The White Princess hasn’t even premiered on Starz and I want to punch it in the face. Or at least punch the headline writer at Harper’s Bazaar who wrote this: ‘THE WHITE PRINCESS’ IS THE FEMINIST ANSWER TO ‘GAME OF THRONES.’ (And note, it may or may not be the article writer, Julie Kosin; I’ve worked at enough publications to know that heads get written and rewritten 80 times by the copy editors and managing editors before a piece gets published, in print or online).
Anyway, the casual labeling of any work of fiction with a female in the lead — or gasp multiple female leads! — as feminist is so fucking sloppy and tired that it shouldn’t piss me off, but when it’s in relation to what looks like a total schlockfest follow-up the barely watchable The White Queen (2013), I just can’t let it go. Gather round and Old Lady Trystan’s gonna break it down about what makes for decent feminist storytelling as it pertains to historical costume movies and TV. Pour yourselves a Pink Drink, you might need it.
First of all, a reminder that “Feminist” simply means the radical notion that women are equal to men. That’s it. Not better or should be protected or can’t be criticized or harmed, just equal. Whatever men get, women want it too. And whatever women have to endure, so should men. Rights is rights. OK, got that? Let’s move on.
So for a feminist storyline, all you need is for the female characters to have as much agency as the males. Note, I didn’t say screentime (being that we’re talking about movies and TV). The story determines screentime — a biopic of Winston Churchill means more of that dude on film than his mom or wife, right? Likewise, a biopic of Queen Victoria should show more of her than Albert. When I say “agency” I mean that the female characters should get a chance to make their own actions and choices as much as any male would in the same situation.
Mind you, in a historical setting, female agency will be tempered by what is factual to the period. This is why we had problems with the “lady doctor” character in Versailles (2016) and the “lady gardener” in A Little Chaos (2015). In the time period and place of those films (both 1670s-ish at the court of Versailles), women would not be allowed to take on these roles. Sexism is historically accurate, unfortunately. Not saying “yay sexism,” but I am saying if we’re going to nitpick the costumes and other parts of the storyline for historical accuracy, we can’t ignore retroactively removing sexism. There are ways modern movies and TV can comment on historical sexism without glossing it over.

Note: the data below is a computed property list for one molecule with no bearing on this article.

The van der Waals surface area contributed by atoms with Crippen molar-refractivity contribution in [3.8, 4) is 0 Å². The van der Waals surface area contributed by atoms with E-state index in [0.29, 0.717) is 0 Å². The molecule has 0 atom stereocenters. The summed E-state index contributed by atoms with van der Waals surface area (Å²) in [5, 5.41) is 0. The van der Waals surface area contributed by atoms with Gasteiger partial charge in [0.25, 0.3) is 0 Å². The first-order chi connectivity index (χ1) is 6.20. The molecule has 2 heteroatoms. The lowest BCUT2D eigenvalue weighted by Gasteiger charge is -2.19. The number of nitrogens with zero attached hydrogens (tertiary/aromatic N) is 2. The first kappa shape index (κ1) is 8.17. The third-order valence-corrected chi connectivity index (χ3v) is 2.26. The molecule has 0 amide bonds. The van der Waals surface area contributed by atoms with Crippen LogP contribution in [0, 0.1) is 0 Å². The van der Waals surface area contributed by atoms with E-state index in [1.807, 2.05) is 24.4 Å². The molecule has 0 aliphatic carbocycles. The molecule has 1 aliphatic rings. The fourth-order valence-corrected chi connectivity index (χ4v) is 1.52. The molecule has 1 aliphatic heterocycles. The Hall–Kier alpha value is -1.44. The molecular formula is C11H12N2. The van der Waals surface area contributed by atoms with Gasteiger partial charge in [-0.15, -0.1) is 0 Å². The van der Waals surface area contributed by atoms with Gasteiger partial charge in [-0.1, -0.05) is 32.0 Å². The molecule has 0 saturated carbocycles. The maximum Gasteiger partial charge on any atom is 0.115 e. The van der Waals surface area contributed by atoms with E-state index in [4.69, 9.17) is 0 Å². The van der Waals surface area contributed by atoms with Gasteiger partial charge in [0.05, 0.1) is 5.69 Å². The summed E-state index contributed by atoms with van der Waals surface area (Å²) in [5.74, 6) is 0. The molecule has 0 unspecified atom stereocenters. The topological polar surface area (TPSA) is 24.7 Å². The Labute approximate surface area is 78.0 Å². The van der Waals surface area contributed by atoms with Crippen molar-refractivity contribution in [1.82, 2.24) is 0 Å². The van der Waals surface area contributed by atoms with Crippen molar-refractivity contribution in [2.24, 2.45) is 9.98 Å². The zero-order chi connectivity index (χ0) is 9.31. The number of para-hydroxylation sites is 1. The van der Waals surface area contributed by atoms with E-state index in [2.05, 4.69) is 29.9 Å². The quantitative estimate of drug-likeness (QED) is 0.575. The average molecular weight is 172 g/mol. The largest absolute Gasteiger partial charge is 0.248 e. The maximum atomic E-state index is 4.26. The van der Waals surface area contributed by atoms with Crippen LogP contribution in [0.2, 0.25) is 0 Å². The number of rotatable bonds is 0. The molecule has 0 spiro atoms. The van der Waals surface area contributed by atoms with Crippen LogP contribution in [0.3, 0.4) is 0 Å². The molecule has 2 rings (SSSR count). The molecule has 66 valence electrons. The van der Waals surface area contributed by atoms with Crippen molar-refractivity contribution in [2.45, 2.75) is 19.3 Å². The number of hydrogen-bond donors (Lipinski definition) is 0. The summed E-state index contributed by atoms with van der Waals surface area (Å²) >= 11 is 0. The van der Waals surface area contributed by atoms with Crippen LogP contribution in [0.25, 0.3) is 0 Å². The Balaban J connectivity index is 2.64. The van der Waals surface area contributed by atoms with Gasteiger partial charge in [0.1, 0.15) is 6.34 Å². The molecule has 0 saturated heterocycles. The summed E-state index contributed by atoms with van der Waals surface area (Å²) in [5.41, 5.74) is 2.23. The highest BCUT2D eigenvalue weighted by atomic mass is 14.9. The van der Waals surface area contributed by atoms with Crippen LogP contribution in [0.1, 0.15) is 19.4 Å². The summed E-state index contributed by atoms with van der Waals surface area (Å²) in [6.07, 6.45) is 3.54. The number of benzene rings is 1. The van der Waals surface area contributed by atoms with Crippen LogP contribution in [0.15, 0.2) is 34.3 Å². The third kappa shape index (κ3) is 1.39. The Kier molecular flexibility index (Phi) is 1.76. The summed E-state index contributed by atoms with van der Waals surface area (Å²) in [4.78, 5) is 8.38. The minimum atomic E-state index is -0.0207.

Back to agency — even in a sexist historical setting, female characters can express agency and often do in ways as small as their fashion sense to as large as their choice of husband or refusal to marry, for example. Think of our faves, Elizabeth Bennet in Pride and Prejudice, who refused to marry Mr. Collins and held out for a better match, or Queen Elizabeth I, never marrying at all.
Now, what about The White Princess? Why does this irritate me so? Because Harper’s Bazaar seems to conflate “feminist” with “there are six women on the show” and “the story is about women fighting.” Based on this article, we don’t know shit about the feminist cred of this Starz series (although we do know it’s full of super shitty history, which should come as no surprise to anyone). Save the analysis for an actual show review, not a photospread, m’kay?
Showrunner and writer Emma Frost says: “It’s never been more timely for a show about powerful women carving out their own destinies.” Which is true, but who the hell knows if The White Princess is that show. The female characters in it were part of politically arranged marriages, so I’m not sure how they were “carving out their own destinies.” I would love to be proven wrong, but:
- I couldn’t watch all of The White Queen without wanting to throw things at the TV.
- Philippa Gregory’s historical fiction, upon which this is based, is super romance-novel-y.
- Just take a look at these costumes, the hell is going on.
Yeah, it’s pretty hard to take this show as some kind of deep historical appraisal of women’s roles and relationships in the early Tudor court. I’m guessing it’s going to be more like cliched catfights and bed-hopping, all draped in poly baroque satin. If you want that, fine, enjoy the trashy fun, just stop calling it “feminist.” I’m not saying it’s necessarily anti-feminist, that remains to be seen, but having multiple queens in it doesn’t mean it’s automatically feminist. Hell, RuPaul’s Drag Race is better qualified on that count!